Figure 1

(A) Mean baseline 11C-raclopride binding potential in ‘OFF-medication’ scan with neutral images. (B) Mean percentage reduction in 11C-raclopride binding potential following l-dopa challenge. (C) Mean percentage reduction in 11C-raclopride binding potential following exposure to reward-related cues. Error bars show standard deviation. ICB = impulsive-compulsive behaviour.

Figure 2

Representative changes in 11C-raclopride binding potential between groups of patients with Parkinson’s disease during scanning. (A) Parkinson's patient with ICB, off medication, neutral images. (B) Parkinson's patient with ICB, on medication, neutral images. (C) Parkinson's patient with ICB, on medication, reward images. (D) Parkinson's control patient, off medication, neutral images. (E) Parkinson's control patient, on medications, neutral images. (F) Parkinson's control patient, on medications, reward images.

View this table:
Table 3

Percentage changes in 11C-raclopride binding potentials across scan types

Parkinson’s disease without ICBParkinson’s disease with ICBStatistical test
OFF neutral–ON neutral
    Mean caudate percent reduction3.5 ± 3.58.4 ± 7.0t = 2.0, P = 0.061
    Mean putamen percent reduction9.2 ± 6.712.4 ± 6.2t = 1.0, P = 0.3
    Mean ventral striatum percent reduction14.4 ± 10.616.8 ± 9.4t = 0.5, P = 0.6
ON neutral – ON reward
    Mean caudate percent reduction8.2 ± 7.14.5 ± 4.7t = −1.2, P = 0.25
    Mean putamen percent reduction7.8 ± 8.03.6 ± 2.9t = −1.3, P = 0.2
    Mean ventral striatum percent reduction16.3 ± 9.35.8 ± 5.6t = −2.7, P = 0.016
  • All values are mean ± SD. Comparisons are made using Student’s t-test.

  • ICB = impulsive-compulsive behaviour.

Clinical assessments and craving measurements during positron emission tomography scanning

No differences were found between groups comparing absolute measures and percentage changes of self-reported cravings for medication, gambling, libido or food following l-dopa challenge or exposure to reward-related imagery. No differences were seen either between groups or between cue types (reward versus neutral) regarding the rating of how much they liked the particular images seen (data not shown). The rates of completing these ratings was similar between groups, with >90% response to the rating slides.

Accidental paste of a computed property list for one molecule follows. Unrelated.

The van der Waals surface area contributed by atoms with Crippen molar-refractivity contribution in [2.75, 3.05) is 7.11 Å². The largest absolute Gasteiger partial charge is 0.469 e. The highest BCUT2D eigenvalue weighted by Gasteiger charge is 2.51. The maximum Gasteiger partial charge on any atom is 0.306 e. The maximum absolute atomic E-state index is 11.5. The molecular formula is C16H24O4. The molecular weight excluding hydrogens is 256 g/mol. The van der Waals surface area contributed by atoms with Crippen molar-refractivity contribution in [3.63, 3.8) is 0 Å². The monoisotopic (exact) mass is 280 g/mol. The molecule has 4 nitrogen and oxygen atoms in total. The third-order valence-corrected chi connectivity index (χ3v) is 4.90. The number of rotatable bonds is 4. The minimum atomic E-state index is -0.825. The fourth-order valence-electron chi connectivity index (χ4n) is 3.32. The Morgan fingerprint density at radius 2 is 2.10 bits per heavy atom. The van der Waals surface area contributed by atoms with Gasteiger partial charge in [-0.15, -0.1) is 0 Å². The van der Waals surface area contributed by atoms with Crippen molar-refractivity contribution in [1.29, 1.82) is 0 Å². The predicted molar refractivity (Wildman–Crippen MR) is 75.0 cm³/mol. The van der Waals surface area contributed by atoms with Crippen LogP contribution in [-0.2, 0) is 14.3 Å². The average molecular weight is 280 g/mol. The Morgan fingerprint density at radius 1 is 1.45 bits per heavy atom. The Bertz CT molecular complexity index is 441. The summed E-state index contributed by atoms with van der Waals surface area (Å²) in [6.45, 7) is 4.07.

Correlations between psychological assessments, craving measures and change in 11C-raclopride binding potentials between scan types

No correlations were found between sensation seeking measures and the percentage change in 11C-raclopride-BPND of the three brain regions analysed following a l-dopa challenge with neutral images. No changes in measures of craving were found to correlate with changes on PET scanning, either in relation to l-dopa challenge or exposure to reward-related cues.

Sensation seeking measures positively correlated with percentage change in 11C-raclopride BPND seen in the putamen (Spearman’s correlation coefficient = 0.68, P = 0.022), and caudate (Spearman’s correlation coefficient = 0.65, P = 0.03) following exposure to reward-related cues among patients with Parkinson’s disease with impulsive-compulsive behaviour. No correlations were found between sensation seeking and 11C-raclopride-BPND in the Parkinson’s disease without impulsive-compulsive behaviour group.

Discussion

A range of impulse control and related ‘disinhibitory’ or compulsive disorders has been linked to dopamine therapies in Parkinson’s disease. The central role of dopaminergic drug therapy in these disorders (Weintraub et al., 2010) suggests that they may be different manifestations of the same underlying causal mechanism, but what this mechanism is remains unclear. This is the first study to use visual cues to investigate dopamine release in the striatum of non-substance addicted participants. Here, we show that medicated patients with Parkinson’s disease with impulsive-compulsive behaviour exhibit greater decrease in ventral striatal 11C-raclopride BPND, i.e. enhanced dopamine release, than patients with Parkinson’s disease without impulsive-compulsive behaviour following exposure to a variety of reward-related cues, but not to l-dopa challenge alone.

While debate continues over the precise role of mesolimbic dopamine systems in reward, one prominent theory (Berridge, 2007) holds that dopamine motivates the pursuit of rewards by attributing incentive salience to reward-related stimuli, triggering pursuit (‘wanting’). Further, in the case of compulsive behavioural disorders, including addiction, reward cues may be attributed with pathological incentive salience (Robinson and Berridge, 2008). Our results are consistent with this hypothesis, showing exaggerated ventral striatal dopamine release to reward cues in medicated patients with Parkinson’s disease with a variety of impulsive-compulsive behaviours in the absence of differences in hedonic ratings of the images themselves.